With the impending winter melancholy yet awaiting behind glitter-laden holiday vitrines and a few illusively warm afternoons, art galleries contribute to the season’s festivities with ambitious solo exhibitions, showcasing the newest by art world key players and emerging talents. Bookended by the fall’s back-to-school shows and Art Basel Miami, which will haul the global art-goers to American south in early December, Chelsea galleries burst with delights to discover. Amongst tens of offerings behind the glass doors of many heavy-lifters, three European women artists pump fresh blood to the itinerary of gallery-hoppers.
Perched a few blocks north of the compact gallery radius is Sean Kelly, where Brooklyn-based German-Brazilian painter Janaina Tschäpe blankets the gallery’s soaring walls with her lush abstract paintings, absorbing the viewer into potpourris of color and form with her first show at the gallery. Doing justice to the exhibition’s playful title HumidGray and ShadowLake, the paintings defy adjectives and definitions, merging faint depictions of nature with hallucinatory eruptions of watercolor. The painter’s misty palette and oozing color marks bear dream-like renditions of uncharted territories, where birds or trees appear near abstraction, tracing Tschäpe’s loose hand gestures and fluidity of the painting agent. The artist attributed this freedom to her hand over paper the first time she saw a naked male model during a drawing class at the age of 14.
“I detached myself from the figure as I got more secure with the brushes and the pencils. That training was the base for me to be able to let go of the figure and dive into a more loose and abstract calligraphy,” she remembers. Those who pay attention to her acumen to render fluidity over large canvases with spontaneity will immerse in Tschäpe’s otherworldly universe of nocturnal lakes and ruby forests.
Tracking High Line’s winding path, you will reach Metro Pictures, where Danish-born and Berlin-based artist Nina Beier fills the gallery’s first floor with her uncanny sinks stuffed with hand-rolled cigars through their pipes. Each titled Plug, the corporal drainage apparatuses resemble faces, body parts or things in between, benefitting from the inevitable sexual pun of their voluptuous forms and penetrated holes. They radiate sexual charm with their sleek surfaces and bodily silhouettes in contrast to their primary hygienic purposes.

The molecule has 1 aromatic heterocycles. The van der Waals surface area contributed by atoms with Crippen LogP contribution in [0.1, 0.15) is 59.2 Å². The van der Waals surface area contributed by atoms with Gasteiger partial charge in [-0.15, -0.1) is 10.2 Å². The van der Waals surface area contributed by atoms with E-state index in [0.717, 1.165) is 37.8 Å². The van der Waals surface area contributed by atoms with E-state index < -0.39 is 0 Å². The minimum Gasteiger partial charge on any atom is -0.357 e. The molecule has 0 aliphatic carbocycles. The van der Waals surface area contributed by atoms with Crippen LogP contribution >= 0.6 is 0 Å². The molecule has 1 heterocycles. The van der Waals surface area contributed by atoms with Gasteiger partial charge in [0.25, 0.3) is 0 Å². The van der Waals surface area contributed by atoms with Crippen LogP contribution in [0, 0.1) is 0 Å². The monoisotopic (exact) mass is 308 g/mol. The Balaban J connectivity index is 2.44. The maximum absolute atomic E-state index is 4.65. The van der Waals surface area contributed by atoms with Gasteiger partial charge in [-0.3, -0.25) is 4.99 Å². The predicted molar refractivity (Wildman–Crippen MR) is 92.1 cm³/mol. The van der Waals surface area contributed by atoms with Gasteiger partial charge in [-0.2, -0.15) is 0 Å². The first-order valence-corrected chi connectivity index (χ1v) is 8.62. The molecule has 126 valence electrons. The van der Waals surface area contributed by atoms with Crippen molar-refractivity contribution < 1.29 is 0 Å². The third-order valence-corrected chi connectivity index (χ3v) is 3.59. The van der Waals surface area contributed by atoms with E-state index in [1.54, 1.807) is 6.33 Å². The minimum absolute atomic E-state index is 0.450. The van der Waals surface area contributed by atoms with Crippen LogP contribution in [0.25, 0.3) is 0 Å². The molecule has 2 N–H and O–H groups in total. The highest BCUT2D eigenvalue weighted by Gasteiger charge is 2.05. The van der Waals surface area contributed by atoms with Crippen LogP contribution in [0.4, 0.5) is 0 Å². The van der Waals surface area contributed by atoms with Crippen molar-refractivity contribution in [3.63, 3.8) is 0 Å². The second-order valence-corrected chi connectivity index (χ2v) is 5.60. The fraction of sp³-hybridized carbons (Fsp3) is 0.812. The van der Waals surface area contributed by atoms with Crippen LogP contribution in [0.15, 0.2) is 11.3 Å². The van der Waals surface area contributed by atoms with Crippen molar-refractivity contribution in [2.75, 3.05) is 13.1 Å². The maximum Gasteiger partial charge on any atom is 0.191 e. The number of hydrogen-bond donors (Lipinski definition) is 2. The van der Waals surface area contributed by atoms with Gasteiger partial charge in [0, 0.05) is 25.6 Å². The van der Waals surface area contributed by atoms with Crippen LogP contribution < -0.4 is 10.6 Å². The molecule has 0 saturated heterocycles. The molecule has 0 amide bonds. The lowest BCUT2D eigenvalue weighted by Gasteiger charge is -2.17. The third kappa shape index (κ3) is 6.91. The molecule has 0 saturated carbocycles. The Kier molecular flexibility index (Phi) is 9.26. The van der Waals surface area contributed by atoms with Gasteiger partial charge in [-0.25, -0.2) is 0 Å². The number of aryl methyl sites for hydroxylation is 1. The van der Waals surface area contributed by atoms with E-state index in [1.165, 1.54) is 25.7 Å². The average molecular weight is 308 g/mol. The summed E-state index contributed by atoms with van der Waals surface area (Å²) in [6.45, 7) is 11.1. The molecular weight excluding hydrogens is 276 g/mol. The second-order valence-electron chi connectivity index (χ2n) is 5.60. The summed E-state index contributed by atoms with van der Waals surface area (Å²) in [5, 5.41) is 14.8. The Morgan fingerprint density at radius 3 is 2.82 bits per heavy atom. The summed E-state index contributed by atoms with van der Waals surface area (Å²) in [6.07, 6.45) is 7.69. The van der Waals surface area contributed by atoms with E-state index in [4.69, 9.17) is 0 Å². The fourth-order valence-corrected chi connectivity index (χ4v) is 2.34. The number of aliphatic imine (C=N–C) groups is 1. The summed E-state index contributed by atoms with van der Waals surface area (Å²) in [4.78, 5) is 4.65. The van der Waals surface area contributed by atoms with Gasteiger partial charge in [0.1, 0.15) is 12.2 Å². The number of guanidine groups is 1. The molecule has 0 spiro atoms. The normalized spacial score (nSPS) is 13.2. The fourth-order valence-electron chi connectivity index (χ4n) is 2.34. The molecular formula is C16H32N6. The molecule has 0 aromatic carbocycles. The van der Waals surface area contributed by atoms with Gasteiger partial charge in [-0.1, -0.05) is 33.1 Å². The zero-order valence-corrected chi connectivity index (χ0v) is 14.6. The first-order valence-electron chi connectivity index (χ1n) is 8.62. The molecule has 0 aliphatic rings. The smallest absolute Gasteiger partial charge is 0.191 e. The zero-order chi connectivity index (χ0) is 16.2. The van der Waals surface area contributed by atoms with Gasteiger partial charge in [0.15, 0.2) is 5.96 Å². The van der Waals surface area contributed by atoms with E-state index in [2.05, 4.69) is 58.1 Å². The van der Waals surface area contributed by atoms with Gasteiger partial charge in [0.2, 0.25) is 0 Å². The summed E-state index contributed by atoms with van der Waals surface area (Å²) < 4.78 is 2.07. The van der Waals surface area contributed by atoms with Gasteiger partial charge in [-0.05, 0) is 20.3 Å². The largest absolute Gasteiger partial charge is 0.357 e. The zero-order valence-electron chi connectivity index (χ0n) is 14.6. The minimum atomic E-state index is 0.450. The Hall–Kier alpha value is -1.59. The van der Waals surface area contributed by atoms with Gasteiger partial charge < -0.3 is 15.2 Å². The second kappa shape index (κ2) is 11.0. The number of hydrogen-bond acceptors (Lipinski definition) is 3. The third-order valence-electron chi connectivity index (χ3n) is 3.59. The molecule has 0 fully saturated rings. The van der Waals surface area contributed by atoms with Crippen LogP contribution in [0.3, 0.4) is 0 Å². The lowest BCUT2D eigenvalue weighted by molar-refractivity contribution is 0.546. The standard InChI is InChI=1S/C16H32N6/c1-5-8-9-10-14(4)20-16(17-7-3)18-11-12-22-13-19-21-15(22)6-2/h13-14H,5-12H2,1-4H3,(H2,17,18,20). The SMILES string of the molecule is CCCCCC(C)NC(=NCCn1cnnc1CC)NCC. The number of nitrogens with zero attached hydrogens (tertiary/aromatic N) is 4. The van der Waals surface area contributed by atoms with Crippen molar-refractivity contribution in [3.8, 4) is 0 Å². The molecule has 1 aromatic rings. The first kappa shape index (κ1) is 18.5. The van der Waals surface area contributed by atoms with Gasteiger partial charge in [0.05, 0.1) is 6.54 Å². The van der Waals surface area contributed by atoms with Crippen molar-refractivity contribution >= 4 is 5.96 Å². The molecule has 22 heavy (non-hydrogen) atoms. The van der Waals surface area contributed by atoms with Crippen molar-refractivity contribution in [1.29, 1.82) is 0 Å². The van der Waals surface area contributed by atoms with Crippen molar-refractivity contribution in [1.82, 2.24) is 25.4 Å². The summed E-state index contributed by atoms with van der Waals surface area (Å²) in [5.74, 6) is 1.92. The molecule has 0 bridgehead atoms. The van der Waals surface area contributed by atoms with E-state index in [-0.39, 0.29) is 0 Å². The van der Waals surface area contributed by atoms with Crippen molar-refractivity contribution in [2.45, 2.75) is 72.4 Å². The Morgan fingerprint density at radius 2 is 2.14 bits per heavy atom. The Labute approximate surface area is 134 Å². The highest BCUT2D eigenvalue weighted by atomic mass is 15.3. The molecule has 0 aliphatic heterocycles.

“I scratch and punch objects to see if they will swell and bulge. I pierce holes and turn them inside out, soak them and dry them out, flatten or inflate them, introduce them to other objects or isolate them. I basically try to find a way to open them up.” says Beier, who furthers her toying with everyday utilitarian objects with Baby, a wall-fixed waterbed stuffed with pebbles, coins, and, of course, water, resembling a pregnant body nearing her breaking point on the belly. Tschäpe’s utilization of voluptuous forms with slight references to corporality echo in Beier’s manipulation of the mundane.
Furthering two artists’ experiments with emblems of the everyday is Mandy El-Sayegh with her U.S. debut exhibition, MUTATIONS IN BLUE, WHITE AND RED, at Lehmann Maupin, where pink-hued pages of The Financial Times shroud a portion of the gallery interior. The London-based artist re-purposed the seminal British newspaper as wallpaper due to its formal and conceptual specificities, which include the paper’s status as a “British version of a ground and a signifier of global economic objectivity.” The color’s alikeness to flesh raises a question about the position of the body amidst fluctuating socio-economic landscapes. A headline about Brexit appears next to glowing sales of luxury cosmetics products in Asia, for example. Akin to an allusion to the body in Beier’s sculptures, El-Sayegh’s mixed-media paintings blend sexuality and body politics with cultural codings, yet with heftier accents on unstable global politics and media reportage on this incalculability.
“The inclusion of a spectrum of low culture and pop references is meant as a dialogue between the specific to the more ubiquitous,” explains the artist, who also exhibits a series of personal and public ephemera alongside small latex objects inside vitrines. “It’s a method for relating the domestic into canonical forms of western visual art culture and exploring forms through an experiment of zooming in and out of the individual and collective.” The artist’s vast sources of media and references orchestrate a mosaic of equally personal and composite narratives, surrounding the audience with a visual lexicon freed from a single narrative.